I rent an apartment in a building with several units. All electricity meters are behind a locked door.
My electricity provider asks me to provide readings from my meter every three months, and I used to do so in the past. At first I had a key to the meters, and later when the locks were replaced with numerical ones every resident was given the passcode.
Recently, the locks to the doors have been changed yet again, and I have neither the key nor the passcode. I have contacted the company that manages building maintenance (which is not my landlord or letting agency) and they have confirmed that they are the ones who replaced the locks, but they refuse to give me access to the meters.
Their best offer was to instruct the cleaner who comes every two weeks to take a picture of the meter and email it to me, but I feel this is inadequate. I would prefer to get a reading from the meter whenever I need it, without having to wait. In addition, when this happened in the past I was given a picture from the wrong meter and as a result I feel I cannot rely on them.
If I cannot give a reading to the provider in time, my bill will be based on a guess of how much electricity they expect me to have used. I would very much prefer to continue giving them accurate readings in time.
Is the management company's refusal to give me access to the meter reasonable? Can I force them to allow me access?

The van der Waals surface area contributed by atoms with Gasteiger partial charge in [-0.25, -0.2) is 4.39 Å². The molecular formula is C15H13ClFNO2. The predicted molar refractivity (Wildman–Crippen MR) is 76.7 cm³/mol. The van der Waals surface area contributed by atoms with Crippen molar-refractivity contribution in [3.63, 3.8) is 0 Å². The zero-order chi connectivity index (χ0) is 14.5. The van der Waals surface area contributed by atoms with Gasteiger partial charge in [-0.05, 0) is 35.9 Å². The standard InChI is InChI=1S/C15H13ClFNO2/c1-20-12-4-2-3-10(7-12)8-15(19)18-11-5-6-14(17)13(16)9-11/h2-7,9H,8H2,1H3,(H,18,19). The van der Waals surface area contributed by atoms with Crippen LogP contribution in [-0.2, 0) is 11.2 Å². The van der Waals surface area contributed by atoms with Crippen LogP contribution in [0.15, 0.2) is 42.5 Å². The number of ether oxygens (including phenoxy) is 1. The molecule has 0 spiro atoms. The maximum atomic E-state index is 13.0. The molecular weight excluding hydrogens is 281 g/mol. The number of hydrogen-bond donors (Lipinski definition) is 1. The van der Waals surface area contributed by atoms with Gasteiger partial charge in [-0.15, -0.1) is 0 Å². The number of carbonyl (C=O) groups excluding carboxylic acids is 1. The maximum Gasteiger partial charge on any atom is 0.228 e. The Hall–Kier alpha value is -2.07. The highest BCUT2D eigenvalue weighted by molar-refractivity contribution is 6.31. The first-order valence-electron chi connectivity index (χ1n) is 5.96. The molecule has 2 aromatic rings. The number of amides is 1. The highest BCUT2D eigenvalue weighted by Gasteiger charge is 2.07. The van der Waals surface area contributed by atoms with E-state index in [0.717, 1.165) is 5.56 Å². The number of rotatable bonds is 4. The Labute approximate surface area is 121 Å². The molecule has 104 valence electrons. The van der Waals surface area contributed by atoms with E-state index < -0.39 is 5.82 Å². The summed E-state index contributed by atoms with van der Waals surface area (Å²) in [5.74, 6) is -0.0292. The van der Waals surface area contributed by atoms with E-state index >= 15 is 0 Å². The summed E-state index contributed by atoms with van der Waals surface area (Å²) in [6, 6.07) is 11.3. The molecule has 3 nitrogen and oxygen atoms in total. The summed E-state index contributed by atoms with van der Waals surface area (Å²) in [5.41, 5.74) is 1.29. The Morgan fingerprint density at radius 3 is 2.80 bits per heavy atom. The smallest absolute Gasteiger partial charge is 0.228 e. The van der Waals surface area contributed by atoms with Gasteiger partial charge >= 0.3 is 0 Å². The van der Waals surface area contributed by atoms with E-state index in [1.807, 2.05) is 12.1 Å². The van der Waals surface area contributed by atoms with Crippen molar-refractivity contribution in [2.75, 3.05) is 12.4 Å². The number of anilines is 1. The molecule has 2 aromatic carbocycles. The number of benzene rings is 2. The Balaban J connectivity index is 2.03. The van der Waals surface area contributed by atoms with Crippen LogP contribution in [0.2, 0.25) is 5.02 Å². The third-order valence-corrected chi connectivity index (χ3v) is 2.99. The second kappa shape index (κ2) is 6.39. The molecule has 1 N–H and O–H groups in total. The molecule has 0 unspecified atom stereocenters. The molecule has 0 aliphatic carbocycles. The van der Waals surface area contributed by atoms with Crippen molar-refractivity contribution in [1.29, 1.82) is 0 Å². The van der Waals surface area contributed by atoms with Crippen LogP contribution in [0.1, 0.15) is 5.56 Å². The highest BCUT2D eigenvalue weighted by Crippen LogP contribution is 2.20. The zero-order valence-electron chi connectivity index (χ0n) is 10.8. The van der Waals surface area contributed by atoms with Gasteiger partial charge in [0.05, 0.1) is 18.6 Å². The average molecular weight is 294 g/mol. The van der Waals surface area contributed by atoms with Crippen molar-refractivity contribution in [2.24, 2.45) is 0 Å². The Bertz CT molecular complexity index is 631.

Research on legality
While researching this matter I came across this website: https://mocopa.org.uk . My electricity provider is among those who have signed the agreement, which states that when a meter is installed or moved,
The location must be accessible to the Customer so they can read their meter
while "the Customer" is defined as
a person to whom a Supplier proposes to supply or for the time being supplies electricity through an Exit Point (as such term is defined in the Use of System Agreement).
I am not a lawyer so I cannot tell if "the Customer" is me in this case or the management company, but if it is myself then it seems the provider might be in breach of this agreement by allowing a third party (the management company) to restrict access.
I contacted the provider (without specifically mentioning MOCOPA, however) and they claimed that the matter is between me and the management company.